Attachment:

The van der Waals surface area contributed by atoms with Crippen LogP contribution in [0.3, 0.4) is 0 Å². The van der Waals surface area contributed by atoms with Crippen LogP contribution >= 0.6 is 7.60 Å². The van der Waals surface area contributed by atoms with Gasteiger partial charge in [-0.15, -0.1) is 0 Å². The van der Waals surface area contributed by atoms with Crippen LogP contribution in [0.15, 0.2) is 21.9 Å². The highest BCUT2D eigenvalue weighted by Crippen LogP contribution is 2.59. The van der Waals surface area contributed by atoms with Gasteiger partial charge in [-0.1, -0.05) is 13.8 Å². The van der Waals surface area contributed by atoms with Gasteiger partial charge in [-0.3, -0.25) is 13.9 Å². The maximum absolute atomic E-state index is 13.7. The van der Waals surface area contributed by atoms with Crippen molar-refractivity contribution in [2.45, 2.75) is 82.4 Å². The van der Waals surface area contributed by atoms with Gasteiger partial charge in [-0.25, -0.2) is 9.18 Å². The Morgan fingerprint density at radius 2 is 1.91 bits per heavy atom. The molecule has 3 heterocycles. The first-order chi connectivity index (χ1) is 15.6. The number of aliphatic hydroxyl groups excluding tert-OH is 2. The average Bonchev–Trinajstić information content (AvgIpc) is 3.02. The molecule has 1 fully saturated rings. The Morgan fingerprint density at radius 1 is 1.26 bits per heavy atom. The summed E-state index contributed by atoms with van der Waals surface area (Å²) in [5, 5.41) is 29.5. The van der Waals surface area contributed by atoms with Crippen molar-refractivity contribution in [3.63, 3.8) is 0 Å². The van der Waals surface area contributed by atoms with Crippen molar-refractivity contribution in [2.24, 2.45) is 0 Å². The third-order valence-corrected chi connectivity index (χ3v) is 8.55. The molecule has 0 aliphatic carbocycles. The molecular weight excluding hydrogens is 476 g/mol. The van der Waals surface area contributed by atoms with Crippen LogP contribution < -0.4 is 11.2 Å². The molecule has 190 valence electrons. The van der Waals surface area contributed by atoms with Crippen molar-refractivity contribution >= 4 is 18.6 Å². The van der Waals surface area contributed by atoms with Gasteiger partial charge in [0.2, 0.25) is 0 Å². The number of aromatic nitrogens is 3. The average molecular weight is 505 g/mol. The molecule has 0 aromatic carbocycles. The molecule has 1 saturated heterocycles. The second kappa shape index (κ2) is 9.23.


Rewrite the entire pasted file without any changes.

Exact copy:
The van der Waals surface area contributed by atoms with Crippen LogP contribution in [0.3, 0.4) is 0 Å². The van der Waals surface area contributed by atoms with Crippen LogP contribution >= 0.6 is 7.60 Å². The van der Waals surface area contributed by atoms with Gasteiger partial charge in [-0.15, -0.1) is 0 Å². The van der Waals surface area contributed by atoms with Crippen LogP contribution in [0.15, 0.2) is 21.9 Å². The highest BCUT2D eigenvalue weighted by Crippen LogP contribution is 2.59. The van der Waals surface area contributed by atoms with Gasteiger partial charge in [-0.1, -0.05) is 13.8 Å². The van der Waals surface area contributed by atoms with Gasteiger partial charge in [-0.3, -0.25) is 13.9 Å². The maximum absolute atomic E-state index is 13.7. The van der Waals surface area contributed by atoms with Crippen molar-refractivity contribution in [2.45, 2.75) is 82.4 Å². The van der Waals surface area contributed by atoms with Gasteiger partial charge in [-0.25, -0.2) is 9.18 Å². The Morgan fingerprint density at radius 2 is 1.91 bits per heavy atom. The molecule has 3 heterocycles. The first-order chi connectivity index (χ1) is 15.6. The number of aliphatic hydroxyl groups excluding tert-OH is 2. The average Bonchev–Trinajstić information content (AvgIpc) is 3.02. The molecule has 1 fully saturated rings. The Morgan fingerprint density at radius 1 is 1.26 bits per heavy atom. The summed E-state index contributed by atoms with van der Waals surface area (Å²) in [5, 5.41) is 29.5. The van der Waals surface area contributed by atoms with Crippen molar-refractivity contribution in [3.63, 3.8) is 0 Å². The van der Waals surface area contributed by atoms with Crippen molar-refractivity contribution in [2.24, 2.45) is 0 Å². The third-order valence-corrected chi connectivity index (χ3v) is 8.55. The molecule has 0 aliphatic carbocycles. The molecular weight excluding hydrogens is 476 g/mol. The van der Waals surface area contributed by atoms with Crippen LogP contribution < -0.4 is 11.2 Å². The molecule has 190 valence electrons. The van der Waals surface area contributed by atoms with Crippen molar-refractivity contribution >= 4 is 18.6 Å². The van der Waals surface area contributed by atoms with Gasteiger partial charge in [0.2, 0.25) is 0 Å². The number of aromatic nitrogens is 3. The average molecular weight is 505 g/mol. The molecule has 0 aromatic carbocycles. The molecule has 1 saturated heterocycles. The second kappa shape index (κ2) is 9.23.